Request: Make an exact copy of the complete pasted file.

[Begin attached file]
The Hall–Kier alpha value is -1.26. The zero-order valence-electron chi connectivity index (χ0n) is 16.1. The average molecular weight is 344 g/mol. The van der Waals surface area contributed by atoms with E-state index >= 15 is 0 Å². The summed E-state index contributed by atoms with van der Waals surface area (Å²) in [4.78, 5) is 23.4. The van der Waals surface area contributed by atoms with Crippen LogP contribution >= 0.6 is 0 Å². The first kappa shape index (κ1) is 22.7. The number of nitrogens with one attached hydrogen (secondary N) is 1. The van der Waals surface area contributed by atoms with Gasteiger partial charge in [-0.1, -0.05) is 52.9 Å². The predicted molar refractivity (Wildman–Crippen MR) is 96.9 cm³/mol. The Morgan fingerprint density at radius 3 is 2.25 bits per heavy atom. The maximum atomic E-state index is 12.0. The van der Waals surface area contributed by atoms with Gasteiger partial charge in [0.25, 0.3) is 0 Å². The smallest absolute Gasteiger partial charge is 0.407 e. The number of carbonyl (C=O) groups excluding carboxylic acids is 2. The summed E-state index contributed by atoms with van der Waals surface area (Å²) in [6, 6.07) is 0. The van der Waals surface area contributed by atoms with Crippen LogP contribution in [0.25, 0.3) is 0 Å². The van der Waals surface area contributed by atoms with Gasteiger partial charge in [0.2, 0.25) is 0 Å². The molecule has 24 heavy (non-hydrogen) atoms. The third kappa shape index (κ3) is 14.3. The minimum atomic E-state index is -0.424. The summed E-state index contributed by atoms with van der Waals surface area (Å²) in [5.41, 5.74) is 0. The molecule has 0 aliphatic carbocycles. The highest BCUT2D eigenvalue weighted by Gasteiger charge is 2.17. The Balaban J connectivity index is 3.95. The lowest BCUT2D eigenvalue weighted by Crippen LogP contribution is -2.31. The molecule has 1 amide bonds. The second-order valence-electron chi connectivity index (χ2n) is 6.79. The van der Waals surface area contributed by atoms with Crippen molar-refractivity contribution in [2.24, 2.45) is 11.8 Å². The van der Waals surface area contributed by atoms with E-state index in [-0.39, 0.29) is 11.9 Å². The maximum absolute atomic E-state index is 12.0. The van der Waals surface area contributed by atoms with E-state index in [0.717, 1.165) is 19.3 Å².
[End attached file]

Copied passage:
The Hall–Kier alpha value is -1.26. The zero-order valence-electron chi connectivity index (χ0n) is 16.1. The average molecular weight is 344 g/mol. The van der Waals surface area contributed by atoms with E-state index >= 15 is 0 Å². The summed E-state index contributed by atoms with van der Waals surface area (Å²) in [4.78, 5) is 23.4. The van der Waals surface area contributed by atoms with Crippen LogP contribution >= 0.6 is 0 Å². The first kappa shape index (κ1) is 22.7. The number of nitrogens with one attached hydrogen (secondary N) is 1. The van der Waals surface area contributed by atoms with Gasteiger partial charge in [-0.1, -0.05) is 52.9 Å². The predicted molar refractivity (Wildman–Crippen MR) is 96.9 cm³/mol. The Morgan fingerprint density at radius 3 is 2.25 bits per heavy atom. The maximum atomic E-state index is 12.0. The van der Waals surface area contributed by atoms with Gasteiger partial charge in [0.25, 0.3) is 0 Å². The smallest absolute Gasteiger partial charge is 0.407 e. The number of carbonyl (C=O) groups excluding carboxylic acids is 2. The summed E-state index contributed by atoms with van der Waals surface area (Å²) in [6, 6.07) is 0. The van der Waals surface area contributed by atoms with Crippen LogP contribution in [0.25, 0.3) is 0 Å². The van der Waals surface area contributed by atoms with Gasteiger partial charge in [0.2, 0.25) is 0 Å². The molecule has 24 heavy (non-hydrogen) atoms. The third kappa shape index (κ3) is 14.3. The minimum atomic E-state index is -0.424. The summed E-state index contributed by atoms with van der Waals surface area (Å²) in [5.41, 5.74) is 0. The molecule has 0 aliphatic carbocycles. The highest BCUT2D eigenvalue weighted by Gasteiger charge is 2.17. The Balaban J connectivity index is 3.95. The lowest BCUT2D eigenvalue weighted by Crippen LogP contribution is -2.31. The molecule has 1 amide bonds. The second-order valence-electron chi connectivity index (χ2n) is 6.79. The van der Waals surface area contributed by atoms with Crippen molar-refractivity contribution in [2.24, 2.45) is 11.8 Å². The van der Waals surface area contributed by atoms with E-state index in [-0.39, 0.29) is 11.9 Å². The maximum absolute atomic E-state index is 12.0. The van der Waals surface area contributed by atoms with E-state index in [0.717, 1.165) is 19.3 Å².